In a significant statement, new Chinese President Xi Jinping said no country "should be allowed to throw a region and even the whole world into chaos for selfish gain." While not naming North Korea specifically, the comment is widely seen as a thinly veiled criticism of China's ally.

Chinese Foreign Minister Wang Yi also voiced frustration, saying in a ministry statement that "we oppose provocative words and actions from any party in the region and do not allow trouble making on China's doorstep."

Citing North Korea's suggestion that diplomats leave the country, South Korean President Park Geun-hye's national security director said Pyongyang may be planning a missile launch or another provocation around Wednesday, according to presidential spokeswoman Kim Haing.

During a meeting with other South Korean officials, the official, Kim Jang-Soo, also said the notice to diplomats and other recent North Korean actions are an attempt to stoke security concerns and to force South Korea and the U.S. to offer a dialogue. Washington and Seoul want North Korea to resume the six-party nuclear talks — which also include China, Russia and Japan — that it abandoned in 2009.

The roughly two dozen countries with embassies in North Korea had not yet announced whether they would evacuate their staffs.

British Foreign Secretary William Hague suggested that North Korea's comments about foreign diplomats are "consistent" with a regime that is using the prospect of an external threat to justify its militarization to its people.

"I haven't seen any immediate need to respond to that by moving our diplomats out of there," he told the BBC on Saturday. "We will keep this under close review with our allies, but we shouldn't respond and play to that rhetoric and that presentation of an external threat every time they come out with it."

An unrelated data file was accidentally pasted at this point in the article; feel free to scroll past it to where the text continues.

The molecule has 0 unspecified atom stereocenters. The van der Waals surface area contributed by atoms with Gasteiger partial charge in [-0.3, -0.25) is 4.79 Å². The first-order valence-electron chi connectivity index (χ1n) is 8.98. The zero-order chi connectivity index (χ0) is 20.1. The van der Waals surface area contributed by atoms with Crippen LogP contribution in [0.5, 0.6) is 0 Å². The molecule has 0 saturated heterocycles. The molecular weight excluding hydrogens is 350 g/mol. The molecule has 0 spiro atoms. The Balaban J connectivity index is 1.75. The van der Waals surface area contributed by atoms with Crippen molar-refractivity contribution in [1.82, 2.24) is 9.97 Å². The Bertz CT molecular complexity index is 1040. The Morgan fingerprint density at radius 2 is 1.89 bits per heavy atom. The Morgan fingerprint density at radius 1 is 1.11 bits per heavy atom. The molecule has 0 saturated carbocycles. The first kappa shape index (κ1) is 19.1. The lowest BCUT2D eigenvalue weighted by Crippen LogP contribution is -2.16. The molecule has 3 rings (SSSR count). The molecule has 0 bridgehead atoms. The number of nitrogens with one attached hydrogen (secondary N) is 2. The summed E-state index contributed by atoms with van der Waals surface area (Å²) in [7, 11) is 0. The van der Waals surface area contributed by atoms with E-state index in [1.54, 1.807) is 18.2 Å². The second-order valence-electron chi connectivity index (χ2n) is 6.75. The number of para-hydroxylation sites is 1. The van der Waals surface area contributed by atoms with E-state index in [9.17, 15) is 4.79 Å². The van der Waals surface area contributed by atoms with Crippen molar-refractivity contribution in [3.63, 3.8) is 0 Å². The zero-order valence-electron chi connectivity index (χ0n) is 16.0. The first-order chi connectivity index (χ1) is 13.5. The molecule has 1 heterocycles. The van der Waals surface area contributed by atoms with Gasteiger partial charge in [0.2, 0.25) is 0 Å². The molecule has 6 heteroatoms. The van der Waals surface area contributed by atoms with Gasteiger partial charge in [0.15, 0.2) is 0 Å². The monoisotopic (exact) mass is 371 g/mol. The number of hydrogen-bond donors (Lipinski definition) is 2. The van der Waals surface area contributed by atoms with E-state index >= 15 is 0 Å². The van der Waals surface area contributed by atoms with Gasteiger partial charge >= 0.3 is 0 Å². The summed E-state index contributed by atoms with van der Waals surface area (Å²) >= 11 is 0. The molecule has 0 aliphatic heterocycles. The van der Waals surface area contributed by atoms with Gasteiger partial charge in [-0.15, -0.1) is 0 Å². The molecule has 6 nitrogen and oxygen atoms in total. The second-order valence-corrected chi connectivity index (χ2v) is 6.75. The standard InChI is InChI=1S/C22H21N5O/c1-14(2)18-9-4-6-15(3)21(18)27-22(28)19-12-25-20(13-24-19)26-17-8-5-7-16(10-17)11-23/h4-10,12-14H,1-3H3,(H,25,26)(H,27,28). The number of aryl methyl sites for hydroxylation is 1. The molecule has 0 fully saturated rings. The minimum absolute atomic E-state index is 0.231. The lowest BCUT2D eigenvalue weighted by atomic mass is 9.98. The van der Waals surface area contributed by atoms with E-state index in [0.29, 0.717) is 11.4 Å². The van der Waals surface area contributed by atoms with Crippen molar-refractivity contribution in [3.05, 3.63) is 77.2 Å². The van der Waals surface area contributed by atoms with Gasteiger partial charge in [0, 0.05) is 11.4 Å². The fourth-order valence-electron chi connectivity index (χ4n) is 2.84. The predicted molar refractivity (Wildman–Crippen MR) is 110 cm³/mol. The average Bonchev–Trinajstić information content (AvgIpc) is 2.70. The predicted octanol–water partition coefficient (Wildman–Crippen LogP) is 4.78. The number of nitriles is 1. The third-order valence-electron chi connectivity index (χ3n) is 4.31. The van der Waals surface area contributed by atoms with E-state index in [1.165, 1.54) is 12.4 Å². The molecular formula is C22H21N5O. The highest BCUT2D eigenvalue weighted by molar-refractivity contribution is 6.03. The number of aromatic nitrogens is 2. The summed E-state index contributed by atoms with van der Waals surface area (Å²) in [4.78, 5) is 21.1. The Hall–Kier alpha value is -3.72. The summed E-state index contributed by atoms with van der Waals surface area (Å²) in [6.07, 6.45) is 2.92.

Germany said its embassy in Pyongyang would stay open for at least the time being.

"The situation there is tense but calm," a German Foreign Office official, who declined to be named in line with department policy, said in an email. "The security and danger of the situation is constantly being evaluated. The different international embassies there are in close touch with each other."

Indonesia's foreign affairs ministry said it was considering a plan to evacuate its diplomats. A statement released by the ministry on Saturday said that its embassy in Pyongyang has been preparing a contingency plan to anticipate the worst-case scenario, and that the Indonesian foreign minister is communicating with the staff there to monitor the situation.

India also said it was monitoring events. "We have been informed about it," said Syed Akbaruddin, spokesman for India's external affairs ministry. "We are in constant touch with our embassy and are monitoring the situation. We will carefully consider all aspects and decide well in time."

Seoul and Washington, which lack diplomatic relations with the North, are taking the threats seriously, though they say they have seen no signs that Pyongyang is preparing for a large-scale attack.

Kim Jang-soo said the North would face "severalfold damages" for any hostilities. Since 2010, when attacks Seoul blames on North Korea killed 50 people, South Korea has vowed to aggressively respond to any future attack.